Skylight is a politically fuelled play that will have audiences enthralled from the moment the curtain goes up. The play, by David Hare, was first staged in 1995 and won the Laurence Olivier Award for Best New Play. There is always a risk with state-of-the-nation type of plays that they will not stand the test of time but this is not the case here, in fact under Stephen Daldry’s skilful direction it continues to be unnervingly relevant. He keeps it in the period, the only hint of technology a landline and a Discman.
The play is a clash of ideological and political views, the two main characters represent diametrically opposed opinions and live lives at the opposite ends of the social spectrum. But all is not quite as clear cut as it would first appear, and here we have the true skill of Hare’s writing, our two key characters know each other intimately. Tom (Bill Nighy), a wealthy restaurateur and business man and Kyra (Carey Mulligan), a middle classed teacher in a tough East End state school were once lovers and very much in love. Kyra worked for Tom and became a close family friend until his wife found out about the affair.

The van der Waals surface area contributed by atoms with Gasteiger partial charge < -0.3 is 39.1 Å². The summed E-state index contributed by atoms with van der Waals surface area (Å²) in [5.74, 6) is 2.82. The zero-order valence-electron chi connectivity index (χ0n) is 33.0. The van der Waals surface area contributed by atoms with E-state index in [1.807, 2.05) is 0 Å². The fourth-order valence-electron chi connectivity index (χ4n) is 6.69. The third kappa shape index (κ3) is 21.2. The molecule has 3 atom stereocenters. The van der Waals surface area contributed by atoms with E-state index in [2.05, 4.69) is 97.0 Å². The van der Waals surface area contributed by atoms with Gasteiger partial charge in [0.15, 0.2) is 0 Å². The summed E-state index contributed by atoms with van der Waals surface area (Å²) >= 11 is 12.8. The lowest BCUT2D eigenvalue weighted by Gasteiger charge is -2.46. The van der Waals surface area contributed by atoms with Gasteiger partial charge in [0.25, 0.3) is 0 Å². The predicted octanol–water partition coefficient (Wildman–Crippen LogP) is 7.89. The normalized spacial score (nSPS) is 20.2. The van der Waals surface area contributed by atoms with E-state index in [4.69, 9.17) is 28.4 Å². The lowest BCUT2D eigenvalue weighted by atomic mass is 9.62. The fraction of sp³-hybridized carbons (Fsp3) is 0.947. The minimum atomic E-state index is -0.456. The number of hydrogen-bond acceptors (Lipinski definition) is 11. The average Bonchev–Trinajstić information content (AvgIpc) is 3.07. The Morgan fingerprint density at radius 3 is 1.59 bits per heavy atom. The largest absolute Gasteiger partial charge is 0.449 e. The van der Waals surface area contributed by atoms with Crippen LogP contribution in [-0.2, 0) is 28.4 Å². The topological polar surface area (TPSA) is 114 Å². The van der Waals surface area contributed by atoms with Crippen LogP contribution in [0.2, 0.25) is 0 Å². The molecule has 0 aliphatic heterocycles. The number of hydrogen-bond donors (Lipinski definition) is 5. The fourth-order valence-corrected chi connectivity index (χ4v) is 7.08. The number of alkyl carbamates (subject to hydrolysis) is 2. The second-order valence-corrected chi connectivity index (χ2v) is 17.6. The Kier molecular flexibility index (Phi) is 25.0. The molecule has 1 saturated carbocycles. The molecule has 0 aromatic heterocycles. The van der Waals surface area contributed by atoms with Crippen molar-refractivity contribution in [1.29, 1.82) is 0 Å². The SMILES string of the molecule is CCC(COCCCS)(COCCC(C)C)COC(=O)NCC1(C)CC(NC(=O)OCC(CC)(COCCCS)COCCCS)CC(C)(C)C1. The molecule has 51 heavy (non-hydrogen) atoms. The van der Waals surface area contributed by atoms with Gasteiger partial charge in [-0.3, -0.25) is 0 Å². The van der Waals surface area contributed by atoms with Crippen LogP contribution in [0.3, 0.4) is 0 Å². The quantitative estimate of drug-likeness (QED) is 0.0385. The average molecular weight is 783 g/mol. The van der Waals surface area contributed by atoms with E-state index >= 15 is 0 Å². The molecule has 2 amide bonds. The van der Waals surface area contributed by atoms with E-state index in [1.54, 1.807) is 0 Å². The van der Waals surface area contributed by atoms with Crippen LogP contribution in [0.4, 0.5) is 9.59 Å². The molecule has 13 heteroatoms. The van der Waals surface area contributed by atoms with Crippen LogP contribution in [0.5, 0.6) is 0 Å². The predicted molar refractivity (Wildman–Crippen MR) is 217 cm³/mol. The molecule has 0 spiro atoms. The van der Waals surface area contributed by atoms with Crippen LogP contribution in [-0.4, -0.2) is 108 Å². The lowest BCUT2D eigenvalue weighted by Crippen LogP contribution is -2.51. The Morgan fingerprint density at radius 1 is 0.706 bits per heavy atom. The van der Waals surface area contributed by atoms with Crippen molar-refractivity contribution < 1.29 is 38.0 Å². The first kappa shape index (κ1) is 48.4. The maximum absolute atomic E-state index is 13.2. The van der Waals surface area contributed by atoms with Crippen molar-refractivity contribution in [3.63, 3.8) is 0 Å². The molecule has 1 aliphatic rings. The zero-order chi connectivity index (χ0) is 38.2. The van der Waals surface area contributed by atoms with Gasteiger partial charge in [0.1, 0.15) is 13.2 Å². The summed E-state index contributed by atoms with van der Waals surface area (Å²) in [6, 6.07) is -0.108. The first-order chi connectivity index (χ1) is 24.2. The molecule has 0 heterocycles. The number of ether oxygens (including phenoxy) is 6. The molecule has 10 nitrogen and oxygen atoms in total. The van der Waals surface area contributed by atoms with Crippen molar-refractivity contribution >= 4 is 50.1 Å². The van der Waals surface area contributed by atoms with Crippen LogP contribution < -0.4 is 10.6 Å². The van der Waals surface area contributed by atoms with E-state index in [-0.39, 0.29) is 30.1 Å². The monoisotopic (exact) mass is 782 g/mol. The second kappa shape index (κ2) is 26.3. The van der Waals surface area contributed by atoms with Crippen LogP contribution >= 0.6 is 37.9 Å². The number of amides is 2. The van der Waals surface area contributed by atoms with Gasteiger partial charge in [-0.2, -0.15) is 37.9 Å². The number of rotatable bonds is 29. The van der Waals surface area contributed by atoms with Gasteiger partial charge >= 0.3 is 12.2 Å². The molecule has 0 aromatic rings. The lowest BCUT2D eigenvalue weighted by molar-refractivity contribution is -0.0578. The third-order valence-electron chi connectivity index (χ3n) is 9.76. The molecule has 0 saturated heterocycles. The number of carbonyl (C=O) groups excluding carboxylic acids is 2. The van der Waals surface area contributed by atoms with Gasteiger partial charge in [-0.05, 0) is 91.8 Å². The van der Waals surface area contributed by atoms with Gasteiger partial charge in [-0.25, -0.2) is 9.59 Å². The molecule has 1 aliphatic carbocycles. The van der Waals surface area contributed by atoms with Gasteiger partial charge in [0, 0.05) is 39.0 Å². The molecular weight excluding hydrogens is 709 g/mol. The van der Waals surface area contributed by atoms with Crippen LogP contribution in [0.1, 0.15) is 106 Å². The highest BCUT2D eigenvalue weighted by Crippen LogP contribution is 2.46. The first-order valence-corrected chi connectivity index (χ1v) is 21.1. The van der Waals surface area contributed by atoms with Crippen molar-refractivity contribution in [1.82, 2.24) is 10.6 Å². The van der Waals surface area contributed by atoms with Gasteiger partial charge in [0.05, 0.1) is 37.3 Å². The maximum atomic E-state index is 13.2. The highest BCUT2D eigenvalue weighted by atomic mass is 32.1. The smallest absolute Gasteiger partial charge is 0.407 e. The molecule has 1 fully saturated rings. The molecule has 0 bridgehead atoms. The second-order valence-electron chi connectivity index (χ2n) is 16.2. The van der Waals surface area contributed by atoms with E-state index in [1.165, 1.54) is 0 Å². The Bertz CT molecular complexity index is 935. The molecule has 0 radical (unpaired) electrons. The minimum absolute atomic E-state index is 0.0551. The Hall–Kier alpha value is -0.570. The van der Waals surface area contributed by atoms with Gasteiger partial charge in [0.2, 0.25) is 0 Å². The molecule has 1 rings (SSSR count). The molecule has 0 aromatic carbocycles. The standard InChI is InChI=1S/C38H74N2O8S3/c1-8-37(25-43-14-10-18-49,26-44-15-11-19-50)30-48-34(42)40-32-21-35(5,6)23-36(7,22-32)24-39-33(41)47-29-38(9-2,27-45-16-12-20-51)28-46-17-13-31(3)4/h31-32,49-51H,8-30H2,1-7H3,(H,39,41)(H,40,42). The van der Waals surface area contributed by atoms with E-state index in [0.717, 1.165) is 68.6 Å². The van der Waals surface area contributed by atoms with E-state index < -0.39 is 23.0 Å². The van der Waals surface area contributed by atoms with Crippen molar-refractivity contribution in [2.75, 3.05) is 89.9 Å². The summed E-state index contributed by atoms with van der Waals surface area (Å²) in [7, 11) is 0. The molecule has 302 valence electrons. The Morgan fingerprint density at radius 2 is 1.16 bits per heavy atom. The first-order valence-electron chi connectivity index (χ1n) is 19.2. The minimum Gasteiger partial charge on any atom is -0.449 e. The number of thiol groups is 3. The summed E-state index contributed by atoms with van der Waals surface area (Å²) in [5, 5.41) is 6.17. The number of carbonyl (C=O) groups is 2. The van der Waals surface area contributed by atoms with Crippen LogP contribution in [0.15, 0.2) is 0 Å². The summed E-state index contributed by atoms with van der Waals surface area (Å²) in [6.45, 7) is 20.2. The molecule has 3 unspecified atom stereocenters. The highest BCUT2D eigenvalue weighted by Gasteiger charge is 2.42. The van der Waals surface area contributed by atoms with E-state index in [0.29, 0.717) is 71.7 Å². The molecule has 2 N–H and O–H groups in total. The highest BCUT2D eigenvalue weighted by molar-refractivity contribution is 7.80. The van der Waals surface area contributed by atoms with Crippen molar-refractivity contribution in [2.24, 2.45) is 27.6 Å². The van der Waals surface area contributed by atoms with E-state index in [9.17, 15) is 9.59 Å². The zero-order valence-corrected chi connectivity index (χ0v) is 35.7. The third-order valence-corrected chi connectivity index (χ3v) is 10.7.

The action takes place in Kyra’s dilapidated flat on a council estate in a forgotten part of North London. We never know what has brought first Edward (Matthew Beard), Tom’s son and later Tom to visit Kyra after all these years. But what follows is a polarised debate on British society, the “have lots” and “have not’s” and their justifications for the lifestyles they pursue. The play is also about guilt and how people deal with it, Hare cleverly uses Tom and Kyra’s relationship and intimacy to make his various social, political and ideological points.
Bill Nighly is superb as Tom and he gives a mesmerising performance as he prowls about the stage exuding confidence, success and power. Mulligan provides an equally strong Kyra, full of anger, outrage and self sacrifice. Both are self-righteous, arrogant and full of guilt. Together they give an electrifying performance.